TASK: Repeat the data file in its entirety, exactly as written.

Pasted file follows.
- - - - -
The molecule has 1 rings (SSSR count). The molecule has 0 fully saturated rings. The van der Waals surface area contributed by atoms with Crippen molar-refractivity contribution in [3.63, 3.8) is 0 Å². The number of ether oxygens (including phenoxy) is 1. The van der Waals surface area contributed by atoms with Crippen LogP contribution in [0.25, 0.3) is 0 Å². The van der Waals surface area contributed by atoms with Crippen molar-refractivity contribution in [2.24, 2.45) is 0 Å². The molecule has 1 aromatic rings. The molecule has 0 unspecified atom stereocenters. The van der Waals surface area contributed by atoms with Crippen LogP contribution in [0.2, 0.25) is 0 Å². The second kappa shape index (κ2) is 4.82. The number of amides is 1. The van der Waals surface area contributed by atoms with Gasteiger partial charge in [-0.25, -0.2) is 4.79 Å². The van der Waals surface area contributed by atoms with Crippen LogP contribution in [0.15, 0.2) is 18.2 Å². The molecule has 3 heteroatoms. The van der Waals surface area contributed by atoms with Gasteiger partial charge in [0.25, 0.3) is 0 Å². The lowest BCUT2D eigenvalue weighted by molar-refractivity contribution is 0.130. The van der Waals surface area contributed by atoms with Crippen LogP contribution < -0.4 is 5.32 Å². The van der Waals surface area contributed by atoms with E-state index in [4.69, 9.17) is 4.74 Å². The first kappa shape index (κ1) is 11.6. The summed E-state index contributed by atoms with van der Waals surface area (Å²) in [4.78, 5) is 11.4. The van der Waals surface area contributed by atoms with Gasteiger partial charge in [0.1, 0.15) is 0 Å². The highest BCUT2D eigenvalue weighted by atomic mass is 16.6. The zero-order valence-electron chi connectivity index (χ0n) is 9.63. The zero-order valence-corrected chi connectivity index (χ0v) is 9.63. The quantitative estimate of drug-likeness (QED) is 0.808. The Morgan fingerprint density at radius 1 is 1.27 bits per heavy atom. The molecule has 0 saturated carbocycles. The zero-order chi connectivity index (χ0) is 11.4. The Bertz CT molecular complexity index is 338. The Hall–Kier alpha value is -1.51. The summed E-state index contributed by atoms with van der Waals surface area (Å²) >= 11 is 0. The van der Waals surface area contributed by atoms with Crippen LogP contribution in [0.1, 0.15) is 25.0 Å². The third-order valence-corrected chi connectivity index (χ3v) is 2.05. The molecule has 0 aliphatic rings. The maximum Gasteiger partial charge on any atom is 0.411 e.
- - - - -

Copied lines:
The molecule has 1 rings (SSSR count). The molecule has 0 fully saturated rings. The van der Waals surface area contributed by atoms with Crippen molar-refractivity contribution in [3.63, 3.8) is 0 Å². The number of ether oxygens (including phenoxy) is 1. The van der Waals surface area contributed by atoms with Crippen LogP contribution in [0.25, 0.3) is 0 Å². The van der Waals surface area contributed by atoms with Crippen molar-refractivity contribution in [2.24, 2.45) is 0 Å². The molecule has 1 aromatic rings. The molecule has 0 unspecified atom stereocenters. The van der Waals surface area contributed by atoms with Crippen LogP contribution in [0.2, 0.25) is 0 Å². The second kappa shape index (κ2) is 4.82. The number of amides is 1. The van der Waals surface area contributed by atoms with Gasteiger partial charge in [-0.25, -0.2) is 4.79 Å². The van der Waals surface area contributed by atoms with Crippen LogP contribution in [0.15, 0.2) is 18.2 Å². The molecule has 3 heteroatoms. The van der Waals surface area contributed by atoms with Gasteiger partial charge in [0.25, 0.3) is 0 Å². The lowest BCUT2D eigenvalue weighted by molar-refractivity contribution is 0.130. The van der Waals surface area contributed by atoms with Crippen LogP contribution < -0.4 is 5.32 Å². The van der Waals surface area contributed by atoms with E-state index in [4.69, 9.17) is 4.74 Å². The first kappa shape index (κ1) is 11.6. The summed E-state index contributed by atoms with van der Waals surface area (Å²) in [4.78, 5) is 11.4. The van der Waals surface area contributed by atoms with Gasteiger partial charge in [0.1, 0.15) is 0 Å². The highest BCUT2D eigenvalue weighted by atomic mass is 16.6. The zero-order valence-electron chi connectivity index (χ0n) is 9.63. The zero-order valence-corrected chi connectivity index (χ0v) is 9.63. The quantitative estimate of drug-likeness (QED) is 0.808. The Morgan fingerprint density at radius 1 is 1.27 bits per heavy atom. The molecule has 0 saturated carbocycles. The zero-order chi connectivity index (χ0) is 11.4. The Bertz CT molecular complexity index is 338. The Hall–Kier alpha value is -1.51. The summed E-state index contributed by atoms with van der Waals surface area (Å²) >= 11 is 0. The van der Waals surface area contributed by atoms with Crippen LogP contribution in [0.1, 0.15) is 25.0 Å². The third-order valence-corrected chi connectivity index (χ3v) is 2.05. The molecule has 0 aliphatic rings. The maximum Gasteiger partial charge on any atom is 0.411 e.